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Wreckage Off Mexico Identified as 19th-Century Slave Ship

Thursday, September 17, 2020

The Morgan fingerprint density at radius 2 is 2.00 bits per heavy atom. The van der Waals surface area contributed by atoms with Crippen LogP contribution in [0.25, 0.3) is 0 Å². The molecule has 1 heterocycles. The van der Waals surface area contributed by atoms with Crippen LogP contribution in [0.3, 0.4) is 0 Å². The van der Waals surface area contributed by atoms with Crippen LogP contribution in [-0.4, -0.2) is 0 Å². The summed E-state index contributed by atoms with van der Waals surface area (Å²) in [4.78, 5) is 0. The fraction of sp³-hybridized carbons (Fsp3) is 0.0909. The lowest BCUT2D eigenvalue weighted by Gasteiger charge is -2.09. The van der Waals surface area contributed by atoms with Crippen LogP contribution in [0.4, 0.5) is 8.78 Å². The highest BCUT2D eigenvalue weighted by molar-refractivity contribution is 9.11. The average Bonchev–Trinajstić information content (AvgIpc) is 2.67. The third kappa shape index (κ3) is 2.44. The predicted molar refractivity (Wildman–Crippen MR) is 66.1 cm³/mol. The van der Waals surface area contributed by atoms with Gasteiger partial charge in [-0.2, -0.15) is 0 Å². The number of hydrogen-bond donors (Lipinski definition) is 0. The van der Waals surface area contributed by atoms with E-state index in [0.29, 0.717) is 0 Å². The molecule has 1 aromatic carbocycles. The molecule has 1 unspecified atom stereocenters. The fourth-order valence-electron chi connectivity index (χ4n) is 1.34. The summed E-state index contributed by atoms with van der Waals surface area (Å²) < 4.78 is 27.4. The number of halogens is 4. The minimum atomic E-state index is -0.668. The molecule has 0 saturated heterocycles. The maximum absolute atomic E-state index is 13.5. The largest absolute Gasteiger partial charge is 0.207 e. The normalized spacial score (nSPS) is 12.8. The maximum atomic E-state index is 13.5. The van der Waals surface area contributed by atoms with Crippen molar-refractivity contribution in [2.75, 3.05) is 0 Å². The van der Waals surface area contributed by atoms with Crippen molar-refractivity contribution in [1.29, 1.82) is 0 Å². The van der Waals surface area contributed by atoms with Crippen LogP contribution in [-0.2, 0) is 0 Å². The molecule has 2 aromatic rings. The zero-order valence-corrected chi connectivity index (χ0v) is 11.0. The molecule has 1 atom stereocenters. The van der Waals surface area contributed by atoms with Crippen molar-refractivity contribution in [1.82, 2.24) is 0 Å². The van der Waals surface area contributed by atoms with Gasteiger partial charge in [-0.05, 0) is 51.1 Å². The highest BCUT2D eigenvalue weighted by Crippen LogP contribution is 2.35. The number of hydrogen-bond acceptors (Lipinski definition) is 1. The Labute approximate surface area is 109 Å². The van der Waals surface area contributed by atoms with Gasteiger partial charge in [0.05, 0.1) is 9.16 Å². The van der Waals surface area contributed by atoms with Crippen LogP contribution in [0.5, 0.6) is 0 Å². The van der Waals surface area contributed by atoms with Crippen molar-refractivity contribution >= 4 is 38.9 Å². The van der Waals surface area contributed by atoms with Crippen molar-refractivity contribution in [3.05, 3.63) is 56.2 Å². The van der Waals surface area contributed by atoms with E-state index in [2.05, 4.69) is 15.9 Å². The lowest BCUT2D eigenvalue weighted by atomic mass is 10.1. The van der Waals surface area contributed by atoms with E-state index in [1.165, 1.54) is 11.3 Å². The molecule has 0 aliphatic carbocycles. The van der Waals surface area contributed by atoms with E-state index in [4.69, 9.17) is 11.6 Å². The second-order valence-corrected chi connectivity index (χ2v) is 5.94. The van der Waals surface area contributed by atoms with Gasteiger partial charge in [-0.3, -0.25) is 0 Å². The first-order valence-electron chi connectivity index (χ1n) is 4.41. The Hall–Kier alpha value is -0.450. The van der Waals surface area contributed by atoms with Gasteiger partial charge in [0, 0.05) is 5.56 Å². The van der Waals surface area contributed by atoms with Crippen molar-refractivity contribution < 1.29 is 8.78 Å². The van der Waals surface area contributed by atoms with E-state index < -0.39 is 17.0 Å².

Mexico Maya ShipwreckMEXICO CITY, MEXICO—According to an Associated Press report, researchers led by Helena Barba Meinecke of Mexico’s National Institute of Anthropology and History have identified the wreckage of a paddle-wheel steamboat discovered in 2017 as La Unin, a vessel that carried Maya people to Cuba to work in sugarcane fields before it sank near the Yucatan port of Sisal in 1861. Although slavery was illegal in Mexico, the operators of La Unin and similar vessels are thought to have purchased Mayas who were captured as combatants or left landless during the rebellion known as the War of the Castes, which took place from 1847 to 1901. “The grandparents and great-grandparents of the inhabitants of Sisal told them about a steam ship that took away Mayas during the War of the Castes,” Barba Meinecke said. “And one of the people in Sisal who saw how they led the Mayas away as slaves, told his son and then he told his grandson, and it was that person who led us to the general area of the shipwreck.” It is unclear from ship records if La Unin was carrying any Mayas as cargo on its last voyage. The researchers plan to look for descendants of transported Mayas in Havana, in a neighborhood known as “Campeche,” Barba Meinecke added. To read about how Maya clothing and body ornaments reflected their varying societal roles, go to "From Head to Toe in the Ancient Maya World."

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